1. ControlsFX
  2. ControlsFX
  3. ControlsFX
  4. Issues

Issues

Issue #766 open

SpreadsheetView internal stylesheet is hard to override

Robert Ross
created an issue

SpreadSheetView does not abide by the parent application/scene stylesheet. Instead, it is overridden by SpreadSheetGridView and CellView's use of hard-coded internal resource stylesheet. There is also no way to override this by changing the user agent style sheet directly. Instead, I must intentionally and specifically override every style selector used in the hard-coded stylesheet.

Comments (16)

  1. Robert Ross reporter

    That's exactly the problem. You force an internal style sheet that cannot be replaced. It is hard coded, completely overrides modena.css and is private with no ability to replace it. You can provide a default style sheet but need to provide a means of setting a different one. As it stands, I had to use "!important" on some of my own CSS to force an override.

    I've forked your code and will take a look to see if I can provide a quick fix as a pull request.

  2. Robert Ross reporter

    Another thing that should change is hard coded colors should be replaced with direct references to parent style colors (-fx-control-inner-border, -fx-accent, etc.) or derivation methods (derive() and ladder()) so that your style sheet adapts dynamically to the rest of the application's style.

  3. Samir Hadzic

    The SpreadsheetView is using a TableView (SpreadsheetGridView), thus the getUserAgentStylesheet() of that TableView is not overridable. Maybe we could add a getUserAgentStylesheet() in the SpreadsheetView itself, and make the SpreadsheetGridView use it? Therefore, overriding this will remove the internal stylesheet and yours will be fully used.

  4. Robert Ross reporter

    The problem is that you're using hard coded colors ("white", "black", etc.) in your own style sheet. TableView's stylesheet already uses the properly derived colors. You're overriding that and replacing it with hard coded actual colors so it no longer responds when the parent CSS changes something like "-fx-background" or "-fx-accent".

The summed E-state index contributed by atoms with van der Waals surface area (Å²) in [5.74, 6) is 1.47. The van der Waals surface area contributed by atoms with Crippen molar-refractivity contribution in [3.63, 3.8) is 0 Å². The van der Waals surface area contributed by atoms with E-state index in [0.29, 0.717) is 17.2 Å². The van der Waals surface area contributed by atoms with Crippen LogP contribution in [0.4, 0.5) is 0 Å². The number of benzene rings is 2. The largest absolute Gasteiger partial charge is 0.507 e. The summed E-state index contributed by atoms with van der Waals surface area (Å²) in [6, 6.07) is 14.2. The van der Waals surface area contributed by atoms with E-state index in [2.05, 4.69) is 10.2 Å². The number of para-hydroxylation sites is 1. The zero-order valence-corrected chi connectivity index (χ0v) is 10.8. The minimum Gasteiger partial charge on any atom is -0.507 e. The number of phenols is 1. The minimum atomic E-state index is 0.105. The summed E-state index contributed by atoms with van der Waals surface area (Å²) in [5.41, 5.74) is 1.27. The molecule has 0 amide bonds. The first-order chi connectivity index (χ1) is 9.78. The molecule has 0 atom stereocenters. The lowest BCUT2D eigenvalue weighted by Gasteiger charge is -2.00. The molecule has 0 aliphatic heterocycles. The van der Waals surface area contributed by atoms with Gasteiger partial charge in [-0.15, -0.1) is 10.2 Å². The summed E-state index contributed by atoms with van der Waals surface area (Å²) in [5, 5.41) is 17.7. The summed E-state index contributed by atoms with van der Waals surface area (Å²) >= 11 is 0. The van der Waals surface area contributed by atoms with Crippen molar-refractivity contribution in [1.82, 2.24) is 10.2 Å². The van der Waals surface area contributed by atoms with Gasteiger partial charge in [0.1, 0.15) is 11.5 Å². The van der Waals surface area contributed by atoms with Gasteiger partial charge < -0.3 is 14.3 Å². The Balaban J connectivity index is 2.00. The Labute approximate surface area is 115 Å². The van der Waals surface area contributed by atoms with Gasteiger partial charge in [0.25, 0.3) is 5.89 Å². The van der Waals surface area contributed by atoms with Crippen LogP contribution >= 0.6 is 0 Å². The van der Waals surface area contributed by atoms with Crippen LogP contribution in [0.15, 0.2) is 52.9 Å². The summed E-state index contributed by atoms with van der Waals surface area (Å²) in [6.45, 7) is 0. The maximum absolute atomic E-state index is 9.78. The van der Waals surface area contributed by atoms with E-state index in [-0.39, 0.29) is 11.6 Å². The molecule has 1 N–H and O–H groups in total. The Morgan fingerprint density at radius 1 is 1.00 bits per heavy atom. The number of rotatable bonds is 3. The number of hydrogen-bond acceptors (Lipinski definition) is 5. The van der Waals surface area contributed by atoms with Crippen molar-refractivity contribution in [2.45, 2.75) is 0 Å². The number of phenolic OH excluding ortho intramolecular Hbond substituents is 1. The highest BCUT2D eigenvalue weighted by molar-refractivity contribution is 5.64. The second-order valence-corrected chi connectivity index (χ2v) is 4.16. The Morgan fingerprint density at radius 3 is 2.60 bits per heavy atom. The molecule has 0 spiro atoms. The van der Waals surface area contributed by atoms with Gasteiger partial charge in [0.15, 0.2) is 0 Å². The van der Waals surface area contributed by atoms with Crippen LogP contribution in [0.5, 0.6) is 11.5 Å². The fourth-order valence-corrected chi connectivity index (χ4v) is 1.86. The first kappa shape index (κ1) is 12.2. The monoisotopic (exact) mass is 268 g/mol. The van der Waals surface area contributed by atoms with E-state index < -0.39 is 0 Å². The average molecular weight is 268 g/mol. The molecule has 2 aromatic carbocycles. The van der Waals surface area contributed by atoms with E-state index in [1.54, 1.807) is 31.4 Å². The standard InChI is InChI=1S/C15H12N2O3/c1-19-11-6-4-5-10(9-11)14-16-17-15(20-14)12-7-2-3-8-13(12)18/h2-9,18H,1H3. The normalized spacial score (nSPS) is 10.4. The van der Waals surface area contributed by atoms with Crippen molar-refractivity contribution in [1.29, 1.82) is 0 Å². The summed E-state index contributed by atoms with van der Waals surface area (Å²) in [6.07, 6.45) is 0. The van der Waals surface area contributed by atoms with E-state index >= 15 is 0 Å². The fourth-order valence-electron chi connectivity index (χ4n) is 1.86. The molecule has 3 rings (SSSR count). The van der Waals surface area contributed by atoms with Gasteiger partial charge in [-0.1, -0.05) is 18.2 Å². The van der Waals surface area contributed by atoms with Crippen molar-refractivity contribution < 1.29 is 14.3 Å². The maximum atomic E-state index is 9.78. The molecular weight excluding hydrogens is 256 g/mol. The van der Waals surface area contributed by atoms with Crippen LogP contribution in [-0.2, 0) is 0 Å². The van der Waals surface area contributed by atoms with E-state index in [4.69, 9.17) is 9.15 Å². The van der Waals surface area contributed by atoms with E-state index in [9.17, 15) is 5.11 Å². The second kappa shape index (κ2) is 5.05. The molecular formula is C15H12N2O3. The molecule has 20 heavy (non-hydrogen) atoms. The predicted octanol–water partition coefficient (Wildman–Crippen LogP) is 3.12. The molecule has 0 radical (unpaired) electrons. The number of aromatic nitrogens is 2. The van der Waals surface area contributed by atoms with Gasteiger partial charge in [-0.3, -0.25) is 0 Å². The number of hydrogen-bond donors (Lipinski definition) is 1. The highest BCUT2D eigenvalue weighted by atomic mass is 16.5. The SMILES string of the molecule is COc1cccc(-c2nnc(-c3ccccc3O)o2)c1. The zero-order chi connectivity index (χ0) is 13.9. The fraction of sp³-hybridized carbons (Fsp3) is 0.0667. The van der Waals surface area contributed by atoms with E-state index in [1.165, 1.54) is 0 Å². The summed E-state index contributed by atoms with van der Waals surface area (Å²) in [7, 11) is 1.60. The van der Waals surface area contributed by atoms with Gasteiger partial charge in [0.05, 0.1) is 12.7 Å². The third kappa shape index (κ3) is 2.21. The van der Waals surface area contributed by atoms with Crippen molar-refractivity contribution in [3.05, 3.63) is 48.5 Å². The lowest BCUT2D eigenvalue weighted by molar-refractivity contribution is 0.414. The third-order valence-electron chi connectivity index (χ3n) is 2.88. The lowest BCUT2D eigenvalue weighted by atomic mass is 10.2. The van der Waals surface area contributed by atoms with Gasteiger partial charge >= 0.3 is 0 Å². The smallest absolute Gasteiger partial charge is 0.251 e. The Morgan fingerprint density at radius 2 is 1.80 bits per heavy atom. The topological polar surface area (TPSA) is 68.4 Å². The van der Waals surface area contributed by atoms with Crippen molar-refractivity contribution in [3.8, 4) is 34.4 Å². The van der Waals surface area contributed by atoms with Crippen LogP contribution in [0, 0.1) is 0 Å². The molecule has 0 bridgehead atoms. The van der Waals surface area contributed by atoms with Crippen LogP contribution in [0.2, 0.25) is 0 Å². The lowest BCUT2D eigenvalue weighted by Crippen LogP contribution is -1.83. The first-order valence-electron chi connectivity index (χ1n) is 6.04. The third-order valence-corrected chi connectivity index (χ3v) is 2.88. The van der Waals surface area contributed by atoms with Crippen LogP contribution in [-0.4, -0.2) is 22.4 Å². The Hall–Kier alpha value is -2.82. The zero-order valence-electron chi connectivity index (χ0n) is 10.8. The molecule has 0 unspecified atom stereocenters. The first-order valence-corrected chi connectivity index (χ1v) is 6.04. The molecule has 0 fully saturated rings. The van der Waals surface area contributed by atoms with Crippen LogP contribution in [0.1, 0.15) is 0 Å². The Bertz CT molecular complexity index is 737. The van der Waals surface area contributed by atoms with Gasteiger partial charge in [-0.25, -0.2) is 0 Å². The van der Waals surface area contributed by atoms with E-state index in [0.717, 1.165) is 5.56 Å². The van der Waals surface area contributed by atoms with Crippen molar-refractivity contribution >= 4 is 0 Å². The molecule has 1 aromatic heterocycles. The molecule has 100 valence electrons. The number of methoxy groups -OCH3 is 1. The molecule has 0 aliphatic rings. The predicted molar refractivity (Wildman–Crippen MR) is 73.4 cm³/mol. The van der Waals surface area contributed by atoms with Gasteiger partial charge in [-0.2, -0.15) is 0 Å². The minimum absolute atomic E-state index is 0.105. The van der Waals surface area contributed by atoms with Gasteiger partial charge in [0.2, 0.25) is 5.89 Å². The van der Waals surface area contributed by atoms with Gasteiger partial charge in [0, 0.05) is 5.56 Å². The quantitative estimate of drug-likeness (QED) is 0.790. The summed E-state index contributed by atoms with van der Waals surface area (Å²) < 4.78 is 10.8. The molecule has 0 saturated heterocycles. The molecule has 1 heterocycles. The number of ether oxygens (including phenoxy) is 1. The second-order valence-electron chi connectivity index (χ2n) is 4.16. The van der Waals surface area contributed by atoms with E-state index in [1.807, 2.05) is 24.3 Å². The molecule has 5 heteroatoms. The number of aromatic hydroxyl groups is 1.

5. Robert Ross reporter

    I don't even really know how to reply to this. As far as I knew, ControlsFX is a library for use by others and not a set of widgets specifically designed for you. If you don't want the accent color to be yellow, then change your style sheet in your application when you use it. Don't force your color preferences on the whole world. Your use of white and blue specifically and completely contradicts our own usage requirements.

  6. Jonathan Giles

    Robert - please keep this civil. You're entitled to your opinion but please express it in a more positive way. Samir is the sole developer on the SpreadsheetView and deserves considerable respect and commendation for his efforts on this, as well as his willingness to both provide this to the community free-of-charge, and to continue to support it going forward.

    If you work together in a positive manner, good things can come out of it. If you're negative, we risk losing not only your involvement, but also Samir's. My hope is that the two of you can discuss this in a more productive manner and come to an approach that enables what you both want, and furthers the ControlsFX project.

  7. Robert Ross reporter

    I am trying to collaborate. If you look at the conversation history, I've offered several possible solutions as well as offered to fork and do a pull request. The response has been pretty much "that's the way I want it". I'm not sure what else I'm supposed to do here. That willingness to work together has to go both ways.

  8. Jonathan Giles

    I agree. I think a PR that allows for clarity of your goals is the best approach here. Then the technical merits can be discussed and the right way forward decided. Personally, I would like to see whatever can be tweaked via CSS to be possible. I believe overriding getUserAgentStylesheet() is the right way forward. TableView (and all UI controls in JavaFX) do not override this method, as they are styled by the default Modena user agent style sheet.

  9. Samir Hadzic

    Thanks Jonathan Giles , much appreciated.

    Robert, please be sure that I'm taking your issue seriously and I'm willing to find a solution.

    I've been using the SpreadsheetView for 3 years now in a professional application, and I've been able to completely customize the SpreadsheetView without any problem.

    Now, from what I understood, you want us to customize the look of the SpreadsheetView only with fx-accent and other modena selectors. By doing that, we will provide a SpreadsheetView that will use derived color, and simply modifying that derived color in your application stylesheet will impact the whole application. I think that's what you want.

    If we do that, it also means that the SpreadsheetView will look exactly the same as the TableView. But that's not what I want. The SpreadsheetView is not a JavaFX component. It's another component and I want the SpreadsheetView to be shipped with modern colors. Thus I just can't use only derived colors. If I'm using only derived color, I basically only have grey and light blue to use! If you look around in ControlsFX, you will see that people have been using hard-coded colors in their internal css. (maskerpane.css, statusbar.css, taskprogressview.css, segmentedbar.css etc). I've seen the same in JFXtras and others components.